“If you read coach Ingle’s book and see from where he came, what he has overcome, what he has done with his life and the absolute love he has for his family, his wife, the players that have played for him, the city of Dalton, the county of Whitfield and everyone that has been involved with him, it is impossible not to want him to be a part of your organization,” Waugh said.

Many in attendance were happy with Waugh’s decision. Joe Campbell, a 1978 Northwest graduate, 1979-1980 Dalton Junior College student and current Dalton resident, played for coach Ingle with the Bruins’ junior varsity team.

“It couldn’t have went any other way,” Campbell said of Ingle’s hire. “The people that have played against and played with him will be rooting for him.”

Campbell said winning is important — in the long run.

“The excitement of having a college team in this town and a place for the local high school kids to stay home will make winning be secondary,” he said.

Daniel Griffin, a 1979 Northwest graduate, Adairsville High School teacher and current Dalton resident, echoed Campbell’s opinion.

“It was the only choice,” Griffin said. “Tony has experience and is a great salesman. To build and start the program, he was the most logical choice to get the community involved.”

Ingle sold his love for the area well enough to make an impression with Waugh.

“I asked each coaching candidate one question that I thought was the most important,” Waugh said. “I said, ‘Why do you want this job?’ Before they answered, I said, ‘Now take out the newness of it and the fact you can put your imprint on the program. Take out the fact that Dalton is a nice place to live and Atlanta is a nice place to recruit. Why do you want this job?’ And one man gave me the best answer, and it was Tony Ingle. The absolute love he has for this community, for this school, for this county, for this area, and the absolute passion he showed in answering that question then made my decision a lot easier.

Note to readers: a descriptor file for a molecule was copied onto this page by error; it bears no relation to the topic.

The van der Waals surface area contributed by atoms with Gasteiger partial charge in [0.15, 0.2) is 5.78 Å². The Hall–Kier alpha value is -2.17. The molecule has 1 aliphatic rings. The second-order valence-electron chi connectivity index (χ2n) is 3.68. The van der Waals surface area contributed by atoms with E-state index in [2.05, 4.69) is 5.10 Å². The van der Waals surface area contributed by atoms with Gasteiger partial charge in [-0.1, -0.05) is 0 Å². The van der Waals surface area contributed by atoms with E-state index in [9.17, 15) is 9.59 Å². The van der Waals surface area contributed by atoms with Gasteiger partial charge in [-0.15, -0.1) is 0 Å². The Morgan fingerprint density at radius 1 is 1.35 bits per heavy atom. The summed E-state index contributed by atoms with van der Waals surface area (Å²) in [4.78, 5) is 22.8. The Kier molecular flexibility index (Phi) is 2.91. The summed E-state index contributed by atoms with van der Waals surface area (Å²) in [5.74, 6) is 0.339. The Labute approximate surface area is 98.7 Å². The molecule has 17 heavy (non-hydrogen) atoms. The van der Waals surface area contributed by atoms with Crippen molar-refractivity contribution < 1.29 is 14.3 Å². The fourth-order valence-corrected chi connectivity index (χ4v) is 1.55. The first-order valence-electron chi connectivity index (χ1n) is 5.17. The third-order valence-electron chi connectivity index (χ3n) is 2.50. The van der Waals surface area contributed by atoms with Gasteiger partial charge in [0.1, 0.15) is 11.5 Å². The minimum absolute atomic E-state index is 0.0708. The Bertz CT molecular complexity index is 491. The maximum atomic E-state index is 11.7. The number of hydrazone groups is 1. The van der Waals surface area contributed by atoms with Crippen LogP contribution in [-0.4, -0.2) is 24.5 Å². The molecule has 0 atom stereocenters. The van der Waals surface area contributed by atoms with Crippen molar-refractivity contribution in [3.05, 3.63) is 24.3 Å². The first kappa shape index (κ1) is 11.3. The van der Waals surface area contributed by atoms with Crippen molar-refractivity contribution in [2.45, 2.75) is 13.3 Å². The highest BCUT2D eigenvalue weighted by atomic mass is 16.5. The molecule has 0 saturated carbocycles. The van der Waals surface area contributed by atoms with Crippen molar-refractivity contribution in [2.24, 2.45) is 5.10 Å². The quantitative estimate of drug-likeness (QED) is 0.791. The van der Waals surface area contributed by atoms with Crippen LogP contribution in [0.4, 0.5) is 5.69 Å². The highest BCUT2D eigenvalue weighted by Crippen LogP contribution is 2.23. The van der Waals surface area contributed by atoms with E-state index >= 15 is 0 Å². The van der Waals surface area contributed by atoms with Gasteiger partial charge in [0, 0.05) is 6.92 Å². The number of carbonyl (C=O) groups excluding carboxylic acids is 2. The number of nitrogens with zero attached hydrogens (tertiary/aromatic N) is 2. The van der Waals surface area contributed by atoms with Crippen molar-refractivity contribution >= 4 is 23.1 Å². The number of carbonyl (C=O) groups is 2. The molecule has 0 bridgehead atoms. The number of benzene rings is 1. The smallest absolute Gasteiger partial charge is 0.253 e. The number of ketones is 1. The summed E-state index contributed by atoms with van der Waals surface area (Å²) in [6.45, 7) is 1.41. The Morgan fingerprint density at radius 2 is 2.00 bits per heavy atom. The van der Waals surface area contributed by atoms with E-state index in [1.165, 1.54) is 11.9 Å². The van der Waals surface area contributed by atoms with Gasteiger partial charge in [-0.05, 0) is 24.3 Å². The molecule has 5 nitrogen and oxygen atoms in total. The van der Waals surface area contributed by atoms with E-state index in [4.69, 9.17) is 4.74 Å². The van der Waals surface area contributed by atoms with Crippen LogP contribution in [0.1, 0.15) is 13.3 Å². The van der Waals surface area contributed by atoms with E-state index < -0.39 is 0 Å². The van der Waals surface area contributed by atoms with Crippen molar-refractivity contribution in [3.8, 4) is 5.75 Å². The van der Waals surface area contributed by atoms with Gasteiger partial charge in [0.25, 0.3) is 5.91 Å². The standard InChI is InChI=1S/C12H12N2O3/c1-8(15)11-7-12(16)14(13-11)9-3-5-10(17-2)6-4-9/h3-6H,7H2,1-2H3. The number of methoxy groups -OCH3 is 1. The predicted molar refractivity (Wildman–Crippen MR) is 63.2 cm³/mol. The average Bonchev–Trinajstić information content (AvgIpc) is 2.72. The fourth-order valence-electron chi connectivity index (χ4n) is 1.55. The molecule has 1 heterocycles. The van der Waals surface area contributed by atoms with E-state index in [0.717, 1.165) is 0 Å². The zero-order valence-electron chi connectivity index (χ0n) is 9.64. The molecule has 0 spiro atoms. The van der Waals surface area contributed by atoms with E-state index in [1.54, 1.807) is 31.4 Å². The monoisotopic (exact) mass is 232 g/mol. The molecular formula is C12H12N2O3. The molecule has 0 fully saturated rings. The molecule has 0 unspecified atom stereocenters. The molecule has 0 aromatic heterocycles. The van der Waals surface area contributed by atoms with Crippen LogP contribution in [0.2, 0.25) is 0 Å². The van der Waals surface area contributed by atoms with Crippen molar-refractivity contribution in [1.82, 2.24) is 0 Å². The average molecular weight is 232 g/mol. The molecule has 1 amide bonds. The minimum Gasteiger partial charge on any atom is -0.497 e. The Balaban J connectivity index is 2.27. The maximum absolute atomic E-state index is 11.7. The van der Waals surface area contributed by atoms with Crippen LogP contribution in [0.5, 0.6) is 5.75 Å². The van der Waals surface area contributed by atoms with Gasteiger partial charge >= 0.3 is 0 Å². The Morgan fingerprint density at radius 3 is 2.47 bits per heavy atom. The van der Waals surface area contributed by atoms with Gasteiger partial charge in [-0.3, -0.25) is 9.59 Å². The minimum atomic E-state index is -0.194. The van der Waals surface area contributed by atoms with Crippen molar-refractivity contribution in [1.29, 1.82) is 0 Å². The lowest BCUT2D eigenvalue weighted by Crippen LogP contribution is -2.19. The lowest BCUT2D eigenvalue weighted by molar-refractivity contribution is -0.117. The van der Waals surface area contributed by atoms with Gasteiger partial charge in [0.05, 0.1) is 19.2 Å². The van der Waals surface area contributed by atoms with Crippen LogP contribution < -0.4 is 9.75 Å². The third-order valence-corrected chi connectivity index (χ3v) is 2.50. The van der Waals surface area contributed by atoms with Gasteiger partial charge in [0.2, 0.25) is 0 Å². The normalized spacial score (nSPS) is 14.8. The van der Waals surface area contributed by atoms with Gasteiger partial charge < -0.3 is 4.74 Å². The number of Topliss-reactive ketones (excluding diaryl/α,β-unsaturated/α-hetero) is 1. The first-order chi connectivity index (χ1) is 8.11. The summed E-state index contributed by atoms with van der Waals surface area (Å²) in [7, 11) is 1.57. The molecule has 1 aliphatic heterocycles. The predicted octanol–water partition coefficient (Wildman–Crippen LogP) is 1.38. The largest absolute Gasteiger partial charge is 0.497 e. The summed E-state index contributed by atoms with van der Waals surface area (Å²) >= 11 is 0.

“This man loves this place, and he will put all the blood, sweat and tears he can into not only making sure our basketball program is successful on the court, but that it helps in every way, shape and form to lift this entire community.”

Ingle has references from Florida head coach Billy Donovan, former Kentucky coach Tubby Smith and former NBA coach Hubie Brown. His coaching résume includes an NCAA Division II National Championship at Kennesaw State in 2004. He was the Southeast Whitfield High School head coach from 1977 to 1978 and a Brigham Young University assistant coach in the 1990s, including a stint as interim head coach in 1997. He has been head coach at the University of Alabama-Huntsville, Gordon Junior College and Cherokee High School.

A great work ethic is one of the things Ingle promises to Roadrunners fans and the students. He used one of his many analogies to show such, going back to his playing days.

“I wasn’t a very good basketball player, but I don’t think anyone played harder,” Ingle said.

Another is group ownership of the team between the school and area.

“This is not my program. This is not your program,” Ingle said. “This is our program, and I’m glad to be a part of it.”